So after suggesting that we aren’t as alone as we feel and that you aren’t really the worst failure in the world, we come to our third reminder for what feels like the worst day of your life: You don’t have to fix yourself to make God happy.
We make the wrong connection between God’s love and our actions. We say that God’s love, God’s openness to us, affection for us, willingness to die for us, depends on how deserving we are, how good we act. We work really hard to live up to what God must want.
And on really bad days, sometimes we think that we have to make ourselves better for God to pay attention to us. That’s why we try to make deals about what we’ll do if God fixes things. And, I suppose, it’s why we then are frustrated when God doesn’t keep his part of the bargain, the one that he didn’t actually make.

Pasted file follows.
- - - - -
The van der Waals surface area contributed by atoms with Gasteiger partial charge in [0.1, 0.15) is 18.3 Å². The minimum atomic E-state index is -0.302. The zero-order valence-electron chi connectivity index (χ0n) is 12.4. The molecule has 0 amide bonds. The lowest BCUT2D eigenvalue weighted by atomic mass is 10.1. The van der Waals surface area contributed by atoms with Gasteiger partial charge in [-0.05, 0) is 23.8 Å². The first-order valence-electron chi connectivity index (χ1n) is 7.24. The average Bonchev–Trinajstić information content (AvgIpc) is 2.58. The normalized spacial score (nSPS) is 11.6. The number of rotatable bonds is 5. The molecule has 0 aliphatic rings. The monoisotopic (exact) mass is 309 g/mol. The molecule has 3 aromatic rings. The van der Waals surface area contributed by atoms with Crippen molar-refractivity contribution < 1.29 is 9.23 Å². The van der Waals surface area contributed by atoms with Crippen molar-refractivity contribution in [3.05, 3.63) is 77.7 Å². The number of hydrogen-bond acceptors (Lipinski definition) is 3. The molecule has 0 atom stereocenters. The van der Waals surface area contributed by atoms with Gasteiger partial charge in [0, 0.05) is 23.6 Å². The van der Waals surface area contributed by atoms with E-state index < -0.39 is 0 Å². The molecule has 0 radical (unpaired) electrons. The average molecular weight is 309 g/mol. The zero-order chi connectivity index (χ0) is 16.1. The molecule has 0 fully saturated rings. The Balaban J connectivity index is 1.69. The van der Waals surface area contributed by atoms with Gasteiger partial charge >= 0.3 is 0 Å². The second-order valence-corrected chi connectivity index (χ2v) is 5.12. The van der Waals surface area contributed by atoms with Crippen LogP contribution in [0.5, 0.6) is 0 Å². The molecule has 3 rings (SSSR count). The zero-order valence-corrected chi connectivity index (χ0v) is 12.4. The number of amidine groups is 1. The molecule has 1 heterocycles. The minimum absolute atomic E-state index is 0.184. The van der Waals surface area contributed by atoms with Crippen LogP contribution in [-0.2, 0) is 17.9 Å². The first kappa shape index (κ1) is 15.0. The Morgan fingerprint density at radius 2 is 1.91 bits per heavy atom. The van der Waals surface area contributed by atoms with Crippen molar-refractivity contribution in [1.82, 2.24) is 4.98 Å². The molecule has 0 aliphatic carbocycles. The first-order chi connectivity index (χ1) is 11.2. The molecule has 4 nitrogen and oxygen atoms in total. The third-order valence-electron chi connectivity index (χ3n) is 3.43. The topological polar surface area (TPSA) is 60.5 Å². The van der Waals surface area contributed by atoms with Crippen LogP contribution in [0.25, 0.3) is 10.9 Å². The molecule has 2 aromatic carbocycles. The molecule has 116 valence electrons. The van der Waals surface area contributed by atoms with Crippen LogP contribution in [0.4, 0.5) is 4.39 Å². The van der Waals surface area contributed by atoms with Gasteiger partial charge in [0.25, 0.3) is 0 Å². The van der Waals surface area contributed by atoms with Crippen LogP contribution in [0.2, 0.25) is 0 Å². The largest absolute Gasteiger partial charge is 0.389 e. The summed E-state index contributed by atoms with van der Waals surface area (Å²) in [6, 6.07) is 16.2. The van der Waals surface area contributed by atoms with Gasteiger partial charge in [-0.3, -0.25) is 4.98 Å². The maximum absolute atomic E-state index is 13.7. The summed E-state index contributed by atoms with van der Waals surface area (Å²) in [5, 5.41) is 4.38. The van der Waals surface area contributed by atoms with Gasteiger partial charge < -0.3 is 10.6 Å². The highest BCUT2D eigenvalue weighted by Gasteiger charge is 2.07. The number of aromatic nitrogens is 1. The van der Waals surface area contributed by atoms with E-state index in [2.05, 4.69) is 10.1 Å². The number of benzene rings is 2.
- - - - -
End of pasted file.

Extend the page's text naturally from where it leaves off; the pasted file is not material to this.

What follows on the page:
God’s attention to us is more compassionate. Paul says: “If you confess with your mouth, ‘Jesus is Lord,’ and believe in your heart that God raised him from the dead, you will be saved.” And then he says, “For everyone who calls on the name of the Lord will be saved.”
But this isn’t to say that there is no connection between God’s love and our actions. There’s an calling and opportunity to show God’s love in our actions. As we understand that it isn’t our actions that make God love us, we can act in a loving way because of love.
And we can stop blaming God for punishing us or being afraid that we’ve offended him or thinking he must be trying to get our attention on what feels like the worst day of our lives.
Sometimes on what feels like a terrible day, God is with us, God doesn’t regard us s a failure, and God’s not waiting for us to fix things. Sometimes, on these days, God is quietly speaking and reaching out his hand, for a person he loves very much.